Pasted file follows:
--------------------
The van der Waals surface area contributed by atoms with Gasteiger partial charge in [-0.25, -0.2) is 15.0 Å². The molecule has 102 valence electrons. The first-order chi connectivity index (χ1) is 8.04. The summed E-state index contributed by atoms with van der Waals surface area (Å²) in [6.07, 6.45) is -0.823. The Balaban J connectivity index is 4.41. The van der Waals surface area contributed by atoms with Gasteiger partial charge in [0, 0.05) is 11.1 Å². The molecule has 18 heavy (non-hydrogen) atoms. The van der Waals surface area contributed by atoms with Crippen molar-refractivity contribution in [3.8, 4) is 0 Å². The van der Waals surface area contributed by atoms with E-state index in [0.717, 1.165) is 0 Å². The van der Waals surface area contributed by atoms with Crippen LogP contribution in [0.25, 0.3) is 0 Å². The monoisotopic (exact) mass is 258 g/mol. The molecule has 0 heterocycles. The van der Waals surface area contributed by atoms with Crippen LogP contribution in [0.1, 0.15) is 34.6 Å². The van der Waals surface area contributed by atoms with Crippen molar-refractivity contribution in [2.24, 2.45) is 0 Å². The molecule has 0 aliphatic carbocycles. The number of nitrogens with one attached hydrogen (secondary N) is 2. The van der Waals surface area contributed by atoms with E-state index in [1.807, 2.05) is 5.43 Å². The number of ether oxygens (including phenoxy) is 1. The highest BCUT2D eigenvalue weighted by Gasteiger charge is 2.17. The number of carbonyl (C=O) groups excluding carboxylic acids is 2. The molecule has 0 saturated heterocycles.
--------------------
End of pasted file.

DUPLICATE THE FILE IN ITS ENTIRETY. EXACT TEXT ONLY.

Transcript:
The van der Waals surface area contributed by atoms with Gasteiger partial charge in [-0.25, -0.2) is 15.0 Å². The molecule has 102 valence electrons. The first-order chi connectivity index (χ1) is 8.04. The summed E-state index contributed by atoms with van der Waals surface area (Å²) in [6.07, 6.45) is -0.823. The Balaban J connectivity index is 4.41. The van der Waals surface area contributed by atoms with Gasteiger partial charge in [0, 0.05) is 11.1 Å². The molecule has 18 heavy (non-hydrogen) atoms. The van der Waals surface area contributed by atoms with Crippen molar-refractivity contribution in [3.8, 4) is 0 Å². The van der Waals surface area contributed by atoms with E-state index in [0.717, 1.165) is 0 Å². The van der Waals surface area contributed by atoms with Crippen LogP contribution in [0.25, 0.3) is 0 Å². The monoisotopic (exact) mass is 258 g/mol. The molecule has 0 heterocycles. The van der Waals surface area contributed by atoms with Crippen LogP contribution in [0.1, 0.15) is 34.6 Å². The van der Waals surface area contributed by atoms with Crippen molar-refractivity contribution in [2.24, 2.45) is 0 Å². The molecule has 0 aliphatic carbocycles. The number of nitrogens with one attached hydrogen (secondary N) is 2. The van der Waals surface area contributed by atoms with E-state index in [1.807, 2.05) is 5.43 Å². The number of ether oxygens (including phenoxy) is 1. The highest BCUT2D eigenvalue weighted by Gasteiger charge is 2.17. The number of carbonyl (C=O) groups excluding carboxylic acids is 2. The molecule has 0 saturated heterocycles.